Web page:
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Hoisting and Rigging Safety Needs for Every Job Site

There is no such thing as being too safe, especially when it comes to hoisting and rigging, which involves materials handling, safely moving items from one place to another. Typically, hoists are utilized when materials are heavy, oversized or bulky, making them difficult to move. Hoists commonly use “slings” to move materials overhead using a crane or forklift.

Slings are made from a variety of different materials. Most of the time slings are made from heavy wire rope, chains and mesh.

Rigging describes the installation of lifting and rolling equipment, which is used after the material is hoisted. Rigging utilizes wire rope, turnbuckles, shackles and jacks along with cranes and other types of lifting equipment.

Together hoisting and rigging is a process of moving items but if not done properly, can be a very dangerous job. According to The Center for Construction Research and Training, an average of 22 constructions workers were killed in crane-related accidents from 1992 to 2006. That said, proper training and continuing education is critical in keeping your team safe.

How Hoisting and Rigging is Used in an industrial setting?

Many industries rely on hoisting and rigging to complete their jobs. In an industrial setting the use of hoists and rigging is most frequently used in manufacturing and construction and other industries where the need to move heavy equipment and materials is present.

How Important is Safety for Hoisting and Rigging Workers?

Since hoisting and rigging is most often used to move very heavy and bulky building and construction materials, there are many hazards, so it’s critical that workers be property trained in safety and proper operating measures. Before beginning the hoisting and rigging process the worker should do the following:

  • Find out the weight of the working load limit (WLL). Don’t guess, you must know this information to make sure the right equipment is used for optimal safety.
  • Make sure that all components are inspected to make sure they’re not defective, this includes hardware and slings. All defective equipment should be taken off site to make sure it isn’t mistakenly used by other workers.
  • If working outside, be aware of windy and other hazardous weather conditions. Windy weather can cause the loads to swing and overload the hoisting equipment, which can fall and injure workers and damage the load should it fall.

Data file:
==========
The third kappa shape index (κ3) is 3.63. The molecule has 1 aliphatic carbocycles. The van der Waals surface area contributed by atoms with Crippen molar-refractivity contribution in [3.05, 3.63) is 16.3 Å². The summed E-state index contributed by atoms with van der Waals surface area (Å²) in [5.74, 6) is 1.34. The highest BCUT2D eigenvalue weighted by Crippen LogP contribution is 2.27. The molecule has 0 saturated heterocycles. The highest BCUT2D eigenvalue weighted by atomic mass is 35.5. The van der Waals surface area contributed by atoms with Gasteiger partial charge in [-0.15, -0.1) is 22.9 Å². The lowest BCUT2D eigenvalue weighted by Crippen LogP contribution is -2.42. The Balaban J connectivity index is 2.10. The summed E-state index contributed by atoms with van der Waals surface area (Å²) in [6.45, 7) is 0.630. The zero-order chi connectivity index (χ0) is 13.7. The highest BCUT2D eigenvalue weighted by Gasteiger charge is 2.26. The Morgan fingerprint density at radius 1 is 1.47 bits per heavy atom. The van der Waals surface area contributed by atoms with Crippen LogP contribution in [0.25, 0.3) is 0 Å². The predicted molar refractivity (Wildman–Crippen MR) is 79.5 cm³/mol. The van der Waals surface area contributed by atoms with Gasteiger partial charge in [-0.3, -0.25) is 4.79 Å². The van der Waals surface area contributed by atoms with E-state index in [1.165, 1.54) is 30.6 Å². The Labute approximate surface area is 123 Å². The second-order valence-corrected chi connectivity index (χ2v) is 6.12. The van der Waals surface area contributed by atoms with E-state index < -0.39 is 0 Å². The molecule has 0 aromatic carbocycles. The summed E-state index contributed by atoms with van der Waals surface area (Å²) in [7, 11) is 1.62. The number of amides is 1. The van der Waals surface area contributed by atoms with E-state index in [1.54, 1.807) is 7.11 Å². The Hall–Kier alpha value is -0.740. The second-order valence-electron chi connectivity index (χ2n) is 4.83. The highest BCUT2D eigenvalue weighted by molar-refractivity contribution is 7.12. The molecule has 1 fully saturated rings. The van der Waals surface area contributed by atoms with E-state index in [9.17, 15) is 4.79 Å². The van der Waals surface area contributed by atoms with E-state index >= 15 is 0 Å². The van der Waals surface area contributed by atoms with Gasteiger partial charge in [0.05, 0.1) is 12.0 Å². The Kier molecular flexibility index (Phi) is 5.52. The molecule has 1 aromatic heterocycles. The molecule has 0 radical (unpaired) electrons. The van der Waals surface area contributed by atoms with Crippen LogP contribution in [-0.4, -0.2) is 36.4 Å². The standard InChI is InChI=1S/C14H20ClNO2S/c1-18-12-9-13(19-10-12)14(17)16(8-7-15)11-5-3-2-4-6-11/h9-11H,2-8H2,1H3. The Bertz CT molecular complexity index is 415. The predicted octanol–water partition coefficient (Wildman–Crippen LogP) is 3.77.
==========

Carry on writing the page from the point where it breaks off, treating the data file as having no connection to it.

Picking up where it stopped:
• Be aware of other weather conditions such as sub-zero weather, rain, snow, dust and darkness. If any of these conditions exist, the lift should be rescheduled. Poor weather conditions can cause brittleness leading to breaks.
  • Know where all electrical units are located. Electrocution is one of the most dangerous scenarios for riggers and hoisters. Make sure that all loads will clear power lines and other equipment.

Proper Training is Imperative:

Employers considering upgrading their safety procedures and conduct employee training. They should make sure that the following topics are included in the program.

  • Rigging safety
  • Understanding proper load weights
  • Properly balancing loads
  • Lifting unique shaped materials
  • Rigging hardware
  • Sling materials for each job
  • Hitch and rope difference
  • Environmental factors
  • Utilize cranes properly
  • Other lifting devices
  • Locating the center of gravity
  • Electrical safety
  • Gaining a mechanical advantage

Who Should Take Hoisting and Rigging Safety Training:

  • Mechanics
  • Safety engineers and personnel
  • Utility workers
  • Linemen
  • Warehouse employees
  • Maintenance techs
  • HVAC and repair techs
  • Plant managers
  • Safety directors

Where to go for Rigging and Hoist Safety Training

If you’re looking to keep your employees safe on the job and looking for the best safety program for hoists and riggers, look no further than NTT Training’s Hoisting and Rigging Seminar. For more information about this and other important training programs, connect with NTT today.

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